The Women Scientists of Wishful Thinking

I was first struck with the inspiration for Wishful Thinking when reading the Harry Potter series with my older son. Wouldn’t it be great if there were a book like this for moms, I thought, and obviously the power a mom would need would be the ability to be everywhere for everybody all of the time! From the beginning, however, I wanted my tale to be sparked by science, not magic. This was partly because I have always been an amateur lover of physics, from avidly following the hunt for Higgs boson to snuggling up with my kids on the couch to watch Cosmos. It was also because I thought that the woman who inspired the voice, attitude and singularity of the character Dr. Diane Sexton—Diane Middlebrook, my mentor and friend—would have preferred her namesake to be a brilliant physicist rather than a fairy.

Researching the women scientists an inventor like Dr. Sexton would admire was one of the things I loved most about writing this book. In what seemed like an omen, just weeks after starting work on the novel I was riding the subway and opened the Science section of The New York Times to an article about Charles Babbage, believed by some to have invented the first computer (he called it an Analytical Engine). With computing and its power very much on my mind, I read on, and could hardly contain my pleasure at discovering that Augusta Ada King, Countess of Lovelace and daughter of the poet Lord Byron, is considered by many to be the world’s first computer programmer. Augusta did not end up in Wishful Thinking, but, as with Mary Somerville, I am including her here in my gallery of the women scientists of Wishful Thinking as additional sources of indispensable inspiration. The descriptions of these women and their accomplishments are just brief thumbnails–I encourage you to dive deeper and read more about each of them!

The daughter of famed poet Lord Byron, Augusta Ada Byron, Countess of Lovelace—better known as “Ada Lovelace”—was born in London on December 10, 1815. Ada showed her gift for mathematics at an early age. She translated an article on an invention by Charles Babbage, and added her own comments. Because she introduced many computer concepts, Ada is considered the first computer programmer. Ada died on November 27, 1852. (Source:
Mary Fairfax Somerville (December 26, 1780 – November, 28 1872) was a Scottish science writer and polymath, at a time when women’s participation in science was discouraged. She studied mathematics and astronomy, and was nominated to be jointly the first female member of the Royal Astronomical Society at the same time as Caroline Herschel. (Source: Wikipedia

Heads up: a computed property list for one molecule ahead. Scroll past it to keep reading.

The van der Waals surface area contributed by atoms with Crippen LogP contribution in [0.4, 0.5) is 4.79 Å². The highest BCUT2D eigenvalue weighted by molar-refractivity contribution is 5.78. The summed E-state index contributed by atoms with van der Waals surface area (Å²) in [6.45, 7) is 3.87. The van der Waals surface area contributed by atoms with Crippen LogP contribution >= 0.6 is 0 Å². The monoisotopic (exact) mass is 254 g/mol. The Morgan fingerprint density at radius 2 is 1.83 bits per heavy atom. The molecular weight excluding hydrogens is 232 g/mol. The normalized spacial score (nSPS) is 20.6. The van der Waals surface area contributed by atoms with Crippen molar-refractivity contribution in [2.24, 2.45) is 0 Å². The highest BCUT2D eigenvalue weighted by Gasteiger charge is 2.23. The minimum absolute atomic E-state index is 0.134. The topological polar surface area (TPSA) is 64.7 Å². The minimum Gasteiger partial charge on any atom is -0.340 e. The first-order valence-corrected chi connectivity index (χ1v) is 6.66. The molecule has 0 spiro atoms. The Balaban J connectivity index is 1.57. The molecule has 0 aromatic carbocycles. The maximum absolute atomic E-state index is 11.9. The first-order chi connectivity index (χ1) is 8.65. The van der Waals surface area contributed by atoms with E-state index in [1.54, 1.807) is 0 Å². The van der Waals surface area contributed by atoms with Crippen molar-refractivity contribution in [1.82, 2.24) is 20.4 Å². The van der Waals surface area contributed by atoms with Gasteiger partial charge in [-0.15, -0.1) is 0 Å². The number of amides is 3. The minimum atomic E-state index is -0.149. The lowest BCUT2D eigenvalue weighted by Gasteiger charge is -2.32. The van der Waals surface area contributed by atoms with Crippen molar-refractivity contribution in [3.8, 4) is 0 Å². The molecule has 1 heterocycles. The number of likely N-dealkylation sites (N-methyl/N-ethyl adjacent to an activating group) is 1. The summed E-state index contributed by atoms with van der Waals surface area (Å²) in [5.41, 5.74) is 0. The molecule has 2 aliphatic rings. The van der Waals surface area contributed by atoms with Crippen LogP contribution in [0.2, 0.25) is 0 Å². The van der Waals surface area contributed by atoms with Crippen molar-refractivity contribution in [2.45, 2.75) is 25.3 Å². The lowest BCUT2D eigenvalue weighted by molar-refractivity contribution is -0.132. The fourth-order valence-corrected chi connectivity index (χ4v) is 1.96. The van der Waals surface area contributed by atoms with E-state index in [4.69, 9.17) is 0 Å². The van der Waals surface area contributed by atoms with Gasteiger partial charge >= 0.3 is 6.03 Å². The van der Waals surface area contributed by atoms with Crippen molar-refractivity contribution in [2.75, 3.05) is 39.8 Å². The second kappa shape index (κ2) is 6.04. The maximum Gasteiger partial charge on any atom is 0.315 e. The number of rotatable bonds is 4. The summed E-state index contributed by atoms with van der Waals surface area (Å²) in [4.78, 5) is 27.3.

Florence Nightingale; (May 12, 1820 – August, 13 1910), as most know, was a celebrated English social reformer and statistician, and the founder of modern nursing. She came to prominence while serving as a nurse during the Crimean War, where she tended to wounded soldiers. What few people know, however, is that she was “an innovator in the collection, tabulation, interpretation, and graphical display of descriptive statistics.” The rose diagrams Nightingale created to visually illustrate the correlation between mortality and hygiene in the Crimean War are widely viewed as the first infographics. (Source: Wikipedia and Biographies of Women Mathematicians.)
Maria Goeppert Mayer (June 28, 1906 – February 20, 1972) was a German-born American theoretical physicist, and Nobel laureate in Physics for proposing the nuclear shell model of the atomic nucleus. She was the second female Nobel Laureate in Physics, after Marie Curie. That was fifty years ago, and there hasn’t been another one since. (Source: Wikipedia and
Maria Sibylla Merian (April 2, 1647 – January 13, 1717) was a German-born naturalist and scientific illustrator. At the age of fifty-two, Merian and her youngest daughter embarked on a dangerous trip to the Dutch colony of Surinam, in South America. Merian had seen some of the dried specimens of animals and plants that were popular with European collectors, and she wanted to study them within their natural habitats. She spent the next two years studying and drawing the indigenous flora and fauna. (Source: National Museum of Women in the Arts.)
Although better known for her silver-screen exploits, Austrian actress Hedy Lamarr (born Hedwig Eva Maria Kiesler) also became a pioneer in the field of wireless communications following her immigration to the United States. The international beauty icon, along with co-inventor George Antheil, developed a “secret communications system” called spread spectrum to help combat the Nazis in World War II. This system, also called frequency hopping, is now used by cell phones, bar code scanners, and many other things we use in daily modern life. (Source: Famous Women Inventors. CBS Sunday Morning. Photo: